“Q. What happened when the termination date approached?
Before the end of October 2004 we had to apply for a work permit. Not sure if we still needed Ouwerkerk’s services. August is when we began to consider his situation.
Q. What was the background?
A. We were in discussions because of the economic situation and need to reduce costs. Looking at ways he cut costs (sic). This was from end of 2003. Company under pressure for survival. After end of Ouwerkerk’s contract we were in the same position.
Q. Was Ouwerkerk asked to stay on? Was he promised a new contract?
A. There was agreement to extend his contract on a month to month basis.
Q. Any discussions of terms of the contract, if it would be renewed?
A. In one meeting it was discussed that maybe the conditions would be the same. Discussing the possibility of outsourcing. I do not recall discussing with him. He was present…
Q. At meetings was it indicated that he was offered a further contract?
Q. For how long was (he) in employ(ment) without (a) written contract.
A. November 2004 to February 2005.”
 As already mentioned, it was on 1 March 2005 that the appellant was handed a letter giving him two months’ notice on full pay of termination of his employment on 30 April 2005.
 Van der Walt was shown the letter of dismissal which he said was handed to the appellant although the witness said that he was not involved in the discussion. The document, Exhibit B, is dated 1 March 2005 and directed to the appellant by the respondent’s Financial Director, W. Schuckmann, in the following terms:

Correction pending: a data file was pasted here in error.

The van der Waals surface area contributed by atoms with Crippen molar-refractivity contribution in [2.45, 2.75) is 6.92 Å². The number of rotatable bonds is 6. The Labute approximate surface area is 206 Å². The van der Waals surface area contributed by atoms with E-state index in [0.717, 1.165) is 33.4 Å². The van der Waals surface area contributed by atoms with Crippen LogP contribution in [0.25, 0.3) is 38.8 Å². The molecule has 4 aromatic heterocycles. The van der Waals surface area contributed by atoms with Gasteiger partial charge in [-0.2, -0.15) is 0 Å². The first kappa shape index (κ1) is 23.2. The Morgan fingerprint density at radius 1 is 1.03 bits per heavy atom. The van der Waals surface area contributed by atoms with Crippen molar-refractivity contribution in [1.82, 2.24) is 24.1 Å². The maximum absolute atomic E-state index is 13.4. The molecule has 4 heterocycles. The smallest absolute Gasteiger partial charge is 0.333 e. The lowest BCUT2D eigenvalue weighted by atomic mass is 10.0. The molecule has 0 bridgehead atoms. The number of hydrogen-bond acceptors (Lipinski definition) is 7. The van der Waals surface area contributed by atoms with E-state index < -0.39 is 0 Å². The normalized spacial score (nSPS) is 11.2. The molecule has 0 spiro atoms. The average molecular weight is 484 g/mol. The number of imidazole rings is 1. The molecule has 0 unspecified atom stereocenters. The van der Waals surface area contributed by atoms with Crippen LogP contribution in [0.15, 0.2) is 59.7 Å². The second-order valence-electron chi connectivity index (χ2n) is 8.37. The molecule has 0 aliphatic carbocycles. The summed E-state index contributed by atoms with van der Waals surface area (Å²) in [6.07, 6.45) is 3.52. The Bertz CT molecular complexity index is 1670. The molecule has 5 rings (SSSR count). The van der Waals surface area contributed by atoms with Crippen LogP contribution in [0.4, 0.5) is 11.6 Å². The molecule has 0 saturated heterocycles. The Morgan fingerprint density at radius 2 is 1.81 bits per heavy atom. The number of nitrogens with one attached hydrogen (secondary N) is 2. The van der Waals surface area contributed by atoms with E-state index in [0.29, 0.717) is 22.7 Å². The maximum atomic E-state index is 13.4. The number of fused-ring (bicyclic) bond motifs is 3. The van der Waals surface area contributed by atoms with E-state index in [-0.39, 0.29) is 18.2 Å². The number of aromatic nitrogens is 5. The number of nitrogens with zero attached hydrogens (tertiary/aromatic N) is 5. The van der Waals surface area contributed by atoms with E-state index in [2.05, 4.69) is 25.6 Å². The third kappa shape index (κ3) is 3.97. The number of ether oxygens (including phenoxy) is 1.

“Termination of your services
The Company is unfortunately not in the position to extend or renew your contract of employment any longer. You are herewith given 2 (two) months notice of termination of your services.
We would like to thank you for your services that you have offered to Hangana over the past year.”
By then, Du Plessis’s services had been “terminated.”
 The appellant’s attorneys replied to the respondent’s letter by letter dated 11 March 2005, Exhibit C, as follows:
“We act on the instructions of MR VAN OUWERKERK.
Our client has handed to us for attention and reply your letter of termination dated 1 March 2005. Our client does not accept your notice of termination.
Our instructions are that during September 2004 our client entered into a new fixed term contract of employment with you for a period of 24 months, commencing November 2004, such contract being based on the terms and conditions set out in the original contract of employment entered into between our client and you during November 2003.